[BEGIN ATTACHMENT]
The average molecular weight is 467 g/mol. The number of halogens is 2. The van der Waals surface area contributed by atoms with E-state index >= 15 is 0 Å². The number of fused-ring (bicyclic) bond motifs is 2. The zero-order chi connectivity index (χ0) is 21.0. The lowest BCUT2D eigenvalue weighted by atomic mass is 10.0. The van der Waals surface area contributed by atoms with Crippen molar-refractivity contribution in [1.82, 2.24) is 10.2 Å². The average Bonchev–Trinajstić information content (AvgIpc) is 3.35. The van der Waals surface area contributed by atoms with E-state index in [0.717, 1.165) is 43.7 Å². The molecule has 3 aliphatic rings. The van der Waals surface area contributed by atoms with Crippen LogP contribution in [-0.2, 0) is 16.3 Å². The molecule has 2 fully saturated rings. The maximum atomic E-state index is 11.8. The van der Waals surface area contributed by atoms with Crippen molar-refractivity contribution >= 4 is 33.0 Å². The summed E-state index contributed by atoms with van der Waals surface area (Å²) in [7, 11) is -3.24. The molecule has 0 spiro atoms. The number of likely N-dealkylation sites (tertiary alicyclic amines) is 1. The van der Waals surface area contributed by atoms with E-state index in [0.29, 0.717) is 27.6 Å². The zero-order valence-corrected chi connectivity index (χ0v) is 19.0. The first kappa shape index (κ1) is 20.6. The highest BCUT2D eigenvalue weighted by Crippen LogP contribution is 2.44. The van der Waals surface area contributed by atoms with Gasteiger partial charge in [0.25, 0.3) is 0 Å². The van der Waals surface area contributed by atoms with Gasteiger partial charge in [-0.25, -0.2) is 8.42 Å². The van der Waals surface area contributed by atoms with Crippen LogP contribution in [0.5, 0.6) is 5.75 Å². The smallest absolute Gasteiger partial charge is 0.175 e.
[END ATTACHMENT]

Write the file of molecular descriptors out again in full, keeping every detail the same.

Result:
The average molecular weight is 467 g/mol. The number of halogens is 2. The van der Waals surface area contributed by atoms with E-state index >= 15 is 0 Å². The number of fused-ring (bicyclic) bond motifs is 2. The zero-order chi connectivity index (χ0) is 21.0. The lowest BCUT2D eigenvalue weighted by atomic mass is 10.0. The van der Waals surface area contributed by atoms with Crippen molar-refractivity contribution in [1.82, 2.24) is 10.2 Å². The average Bonchev–Trinajstić information content (AvgIpc) is 3.35. The van der Waals surface area contributed by atoms with E-state index in [0.717, 1.165) is 43.7 Å². The molecule has 3 aliphatic rings. The van der Waals surface area contributed by atoms with Crippen LogP contribution in [-0.2, 0) is 16.3 Å². The molecule has 2 fully saturated rings. The maximum atomic E-state index is 11.8. The van der Waals surface area contributed by atoms with Crippen molar-refractivity contribution >= 4 is 33.0 Å². The summed E-state index contributed by atoms with van der Waals surface area (Å²) in [7, 11) is -3.24. The molecule has 0 spiro atoms. The number of likely N-dealkylation sites (tertiary alicyclic amines) is 1. The van der Waals surface area contributed by atoms with E-state index in [0.29, 0.717) is 27.6 Å². The zero-order valence-corrected chi connectivity index (χ0v) is 19.0. The first kappa shape index (κ1) is 20.6. The highest BCUT2D eigenvalue weighted by Crippen LogP contribution is 2.44. The van der Waals surface area contributed by atoms with Gasteiger partial charge in [0.25, 0.3) is 0 Å². The van der Waals surface area contributed by atoms with Gasteiger partial charge in [-0.25, -0.2) is 8.42 Å². The van der Waals surface area contributed by atoms with Crippen LogP contribution in [0.5, 0.6) is 5.75 Å². The smallest absolute Gasteiger partial charge is 0.175 e.